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Professor Shafique N. Virani is a scholar of Islamic Studies at the University of Toronto. He was previously on the faculty of Harvard University in the Department of Sanskrit and Indian Studies and head of World Humanities at Zayed University in the United Arab Emirates.
Research and publications
Shafique Virani received his BA in Religious Studies and MA in Islamic Studies in 1992 and 1995 respectively, from McGill University in Montreal. He received his PhD from Harvard University in 2001, where he presented his doctoral thesis, "Seekers of Union: The Ismailis from the Mongol Debacle to the Eve of the Safavid Revolution" to much acclaim, winning the prize for "Best Dissertation of the Year" from the Foundation for Iranian Studies. He also earned the Ilse Lichtenstadter Memorial Publication Prize, and was awarded an Honorable Mention by the Malcolm Kerr Dissertation Award committee, who cited his dissertation as “a path-breaking work of Islamic history.” It was also named International Book of the Year by the government of Iran, which invited him to Tehran as an official guest of state for the awards ceremony.
He has published extensively on topics related to Islamic history and culture, with a focus on Islamic philosophy, Sufism, Twelver and Ismaili Shiism, and Arabic, Persian, and South Asian literatures. His articles have appeared in the Journal of the American Oriental Society, the Encyclopedia of Religion, and the Annual of Urdu Studies. He has also served on the board of editors for the Harvard Middle Eastern and Islamic Review. In 2007, his largest work “The Ismailis in the Middle Ages: A History of Survival, A Search for Salvation” was published by the Oxford University Press. The book examines the spiritual and intellectual legacy of Ismaili communities during the Middle Ages, especially as they endured the Mongol invasions of the 13th century.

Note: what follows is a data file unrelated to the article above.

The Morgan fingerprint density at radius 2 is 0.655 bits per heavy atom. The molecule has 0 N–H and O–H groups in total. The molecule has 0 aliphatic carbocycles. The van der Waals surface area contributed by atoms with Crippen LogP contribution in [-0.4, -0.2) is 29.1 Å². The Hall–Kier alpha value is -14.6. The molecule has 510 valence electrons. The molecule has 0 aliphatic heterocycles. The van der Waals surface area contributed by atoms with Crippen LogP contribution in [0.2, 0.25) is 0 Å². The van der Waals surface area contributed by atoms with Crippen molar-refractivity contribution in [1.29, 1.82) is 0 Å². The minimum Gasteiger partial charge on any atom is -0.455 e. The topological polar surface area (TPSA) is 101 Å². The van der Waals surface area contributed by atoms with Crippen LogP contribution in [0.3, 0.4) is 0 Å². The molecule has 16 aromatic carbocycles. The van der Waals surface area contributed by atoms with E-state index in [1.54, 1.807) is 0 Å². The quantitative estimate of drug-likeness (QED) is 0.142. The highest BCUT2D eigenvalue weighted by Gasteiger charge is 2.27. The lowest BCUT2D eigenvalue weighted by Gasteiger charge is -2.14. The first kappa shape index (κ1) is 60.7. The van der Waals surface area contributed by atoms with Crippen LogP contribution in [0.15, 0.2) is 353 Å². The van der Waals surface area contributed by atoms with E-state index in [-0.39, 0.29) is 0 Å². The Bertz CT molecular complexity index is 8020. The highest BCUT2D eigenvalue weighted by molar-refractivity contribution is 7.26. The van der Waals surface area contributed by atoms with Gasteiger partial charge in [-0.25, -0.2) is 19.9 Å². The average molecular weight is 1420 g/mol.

Professor Virani's teaching experience spans not only a diversity of subject matters but educational contexts as well. He has taught illiterate boatmen on the banks of the Ganges in Benares and members of the royal family in Abu Dhabi, Afghan refugee children in Calgary and Indonesian mullahs at McGill, troubled teenagers from inner-city high schools and both graduate and undergraduate students at Harvard.
He is currently Chair of the Department of Historical Studies at the University of Toronto Mississauga, and Professor of Islamic Studies at the University of Toronto. Professor Virani loves teaching and has enjoyed learning from students of incredibly diverse backgrounds, in numerous countries and a variety of languages.
The recipient of many teaching awards, Dr. Virani has pioneered the incorporation of multimedia and computer innovations in the curriculum to supplement traditional teaching methods. He is the first professor in North America to incorporate the I-clicker classroom response system into the teaching of history and religion.
Shafique Virani has pursued several volunteer initiatives outside of his academic career, including founding a summer camp for Syrian youth in the Khawabi Mountains of Syria and participating in the Madrasa Resource Centre, an East African charity.
His other interests include acting and drama. He was a co-author and actor in the Gujarati comedy “Sui Gayo Hashe” (સુઈ ગયો હશે or He Must Have Fallen Asleep), which was performed in Vancouver, Edmonton and the Jubilee Auditorium in Calgary.